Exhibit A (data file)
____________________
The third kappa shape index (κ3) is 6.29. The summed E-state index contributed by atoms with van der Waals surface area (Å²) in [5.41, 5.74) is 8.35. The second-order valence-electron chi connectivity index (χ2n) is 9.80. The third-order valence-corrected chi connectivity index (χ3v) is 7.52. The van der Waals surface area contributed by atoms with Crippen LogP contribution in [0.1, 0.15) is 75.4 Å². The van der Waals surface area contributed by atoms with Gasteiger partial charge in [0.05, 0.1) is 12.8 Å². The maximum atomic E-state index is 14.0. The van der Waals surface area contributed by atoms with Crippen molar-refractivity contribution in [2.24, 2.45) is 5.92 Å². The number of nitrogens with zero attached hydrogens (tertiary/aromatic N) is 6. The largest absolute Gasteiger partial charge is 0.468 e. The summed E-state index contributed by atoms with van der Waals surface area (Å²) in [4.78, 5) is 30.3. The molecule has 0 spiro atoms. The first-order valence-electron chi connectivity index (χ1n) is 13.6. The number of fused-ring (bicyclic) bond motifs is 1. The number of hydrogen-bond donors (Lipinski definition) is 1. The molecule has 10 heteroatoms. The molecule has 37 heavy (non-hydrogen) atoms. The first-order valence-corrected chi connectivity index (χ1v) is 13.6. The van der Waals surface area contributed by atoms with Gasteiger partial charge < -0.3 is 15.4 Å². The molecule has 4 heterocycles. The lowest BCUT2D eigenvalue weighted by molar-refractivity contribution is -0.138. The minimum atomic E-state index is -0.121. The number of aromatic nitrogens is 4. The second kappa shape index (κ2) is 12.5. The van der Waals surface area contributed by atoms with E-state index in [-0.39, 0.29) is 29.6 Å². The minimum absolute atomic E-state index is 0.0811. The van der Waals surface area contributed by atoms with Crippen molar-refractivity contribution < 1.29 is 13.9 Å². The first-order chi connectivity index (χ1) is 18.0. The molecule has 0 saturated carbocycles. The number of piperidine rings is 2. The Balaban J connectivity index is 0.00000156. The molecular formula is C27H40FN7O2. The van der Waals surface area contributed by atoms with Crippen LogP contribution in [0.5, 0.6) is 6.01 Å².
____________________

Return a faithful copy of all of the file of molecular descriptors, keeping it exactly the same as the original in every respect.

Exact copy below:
The third kappa shape index (κ3) is 6.29. The summed E-state index contributed by atoms with van der Waals surface area (Å²) in [5.41, 5.74) is 8.35. The second-order valence-electron chi connectivity index (χ2n) is 9.80. The third-order valence-corrected chi connectivity index (χ3v) is 7.52. The van der Waals surface area contributed by atoms with Crippen LogP contribution in [0.1, 0.15) is 75.4 Å². The van der Waals surface area contributed by atoms with Gasteiger partial charge in [0.05, 0.1) is 12.8 Å². The maximum atomic E-state index is 14.0. The van der Waals surface area contributed by atoms with Crippen molar-refractivity contribution in [2.24, 2.45) is 5.92 Å². The number of nitrogens with zero attached hydrogens (tertiary/aromatic N) is 6. The largest absolute Gasteiger partial charge is 0.468 e. The summed E-state index contributed by atoms with van der Waals surface area (Å²) in [4.78, 5) is 30.3. The molecule has 0 spiro atoms. The first-order valence-electron chi connectivity index (χ1n) is 13.6. The number of fused-ring (bicyclic) bond motifs is 1. The number of hydrogen-bond donors (Lipinski definition) is 1. The molecule has 10 heteroatoms. The molecule has 37 heavy (non-hydrogen) atoms. The first-order valence-corrected chi connectivity index (χ1v) is 13.6. The van der Waals surface area contributed by atoms with Gasteiger partial charge < -0.3 is 15.4 Å². The molecule has 4 heterocycles. The lowest BCUT2D eigenvalue weighted by molar-refractivity contribution is -0.138. The minimum atomic E-state index is -0.121. The number of aromatic nitrogens is 4. The second kappa shape index (κ2) is 12.5. The van der Waals surface area contributed by atoms with E-state index in [-0.39, 0.29) is 29.6 Å². The minimum absolute atomic E-state index is 0.0811. The van der Waals surface area contributed by atoms with Crippen molar-refractivity contribution < 1.29 is 13.9 Å². The first-order chi connectivity index (χ1) is 18.0. The molecule has 0 saturated carbocycles. The number of piperidine rings is 2. The Balaban J connectivity index is 0.00000156. The molecular formula is C27H40FN7O2. The van der Waals surface area contributed by atoms with Crippen LogP contribution in [0.5, 0.6) is 6.01 Å².